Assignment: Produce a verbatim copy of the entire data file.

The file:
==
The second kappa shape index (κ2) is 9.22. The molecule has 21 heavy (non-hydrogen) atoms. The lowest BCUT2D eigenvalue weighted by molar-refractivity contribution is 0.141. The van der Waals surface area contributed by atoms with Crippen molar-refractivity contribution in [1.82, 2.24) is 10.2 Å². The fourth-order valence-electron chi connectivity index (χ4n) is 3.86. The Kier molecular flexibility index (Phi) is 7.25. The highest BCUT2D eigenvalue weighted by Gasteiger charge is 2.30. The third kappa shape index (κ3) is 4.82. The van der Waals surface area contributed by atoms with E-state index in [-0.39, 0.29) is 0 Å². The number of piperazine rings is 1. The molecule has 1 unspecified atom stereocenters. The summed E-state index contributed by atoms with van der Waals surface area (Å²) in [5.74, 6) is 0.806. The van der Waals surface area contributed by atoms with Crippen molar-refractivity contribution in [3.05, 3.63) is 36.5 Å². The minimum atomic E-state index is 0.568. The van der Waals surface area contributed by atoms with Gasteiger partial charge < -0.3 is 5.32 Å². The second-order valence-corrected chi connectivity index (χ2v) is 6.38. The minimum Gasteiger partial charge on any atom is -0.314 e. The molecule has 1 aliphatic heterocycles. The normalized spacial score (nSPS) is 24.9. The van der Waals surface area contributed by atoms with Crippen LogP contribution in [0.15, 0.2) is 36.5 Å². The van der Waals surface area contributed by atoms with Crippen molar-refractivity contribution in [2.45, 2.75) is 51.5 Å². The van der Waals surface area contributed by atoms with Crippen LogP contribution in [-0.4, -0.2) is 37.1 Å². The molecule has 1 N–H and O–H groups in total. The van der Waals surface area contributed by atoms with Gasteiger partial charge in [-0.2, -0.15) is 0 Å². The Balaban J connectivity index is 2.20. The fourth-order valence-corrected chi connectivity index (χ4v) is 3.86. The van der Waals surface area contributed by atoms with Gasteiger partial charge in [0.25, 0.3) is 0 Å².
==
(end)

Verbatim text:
The second kappa shape index (κ2) is 9.22. The molecule has 21 heavy (non-hydrogen) atoms. The lowest BCUT2D eigenvalue weighted by molar-refractivity contribution is 0.141. The van der Waals surface area contributed by atoms with Crippen molar-refractivity contribution in [1.82, 2.24) is 10.2 Å². The fourth-order valence-electron chi connectivity index (χ4n) is 3.86. The Kier molecular flexibility index (Phi) is 7.25. The highest BCUT2D eigenvalue weighted by Gasteiger charge is 2.30. The third kappa shape index (κ3) is 4.82. The van der Waals surface area contributed by atoms with E-state index in [-0.39, 0.29) is 0 Å². The number of piperazine rings is 1. The molecule has 1 unspecified atom stereocenters. The summed E-state index contributed by atoms with van der Waals surface area (Å²) in [5.74, 6) is 0.806. The van der Waals surface area contributed by atoms with Crippen molar-refractivity contribution in [3.05, 3.63) is 36.5 Å². The minimum atomic E-state index is 0.568. The van der Waals surface area contributed by atoms with Gasteiger partial charge < -0.3 is 5.32 Å². The second-order valence-corrected chi connectivity index (χ2v) is 6.38. The minimum Gasteiger partial charge on any atom is -0.314 e. The molecule has 1 aliphatic heterocycles. The normalized spacial score (nSPS) is 24.9. The van der Waals surface area contributed by atoms with Crippen LogP contribution in [0.15, 0.2) is 36.5 Å². The van der Waals surface area contributed by atoms with Crippen molar-refractivity contribution in [2.45, 2.75) is 51.5 Å². The van der Waals surface area contributed by atoms with Crippen LogP contribution in [-0.4, -0.2) is 37.1 Å². The molecule has 1 N–H and O–H groups in total. The van der Waals surface area contributed by atoms with Gasteiger partial charge in [-0.2, -0.15) is 0 Å². The Balaban J connectivity index is 2.20. The fourth-order valence-corrected chi connectivity index (χ4v) is 3.86. The van der Waals surface area contributed by atoms with Gasteiger partial charge in [0.25, 0.3) is 0 Å².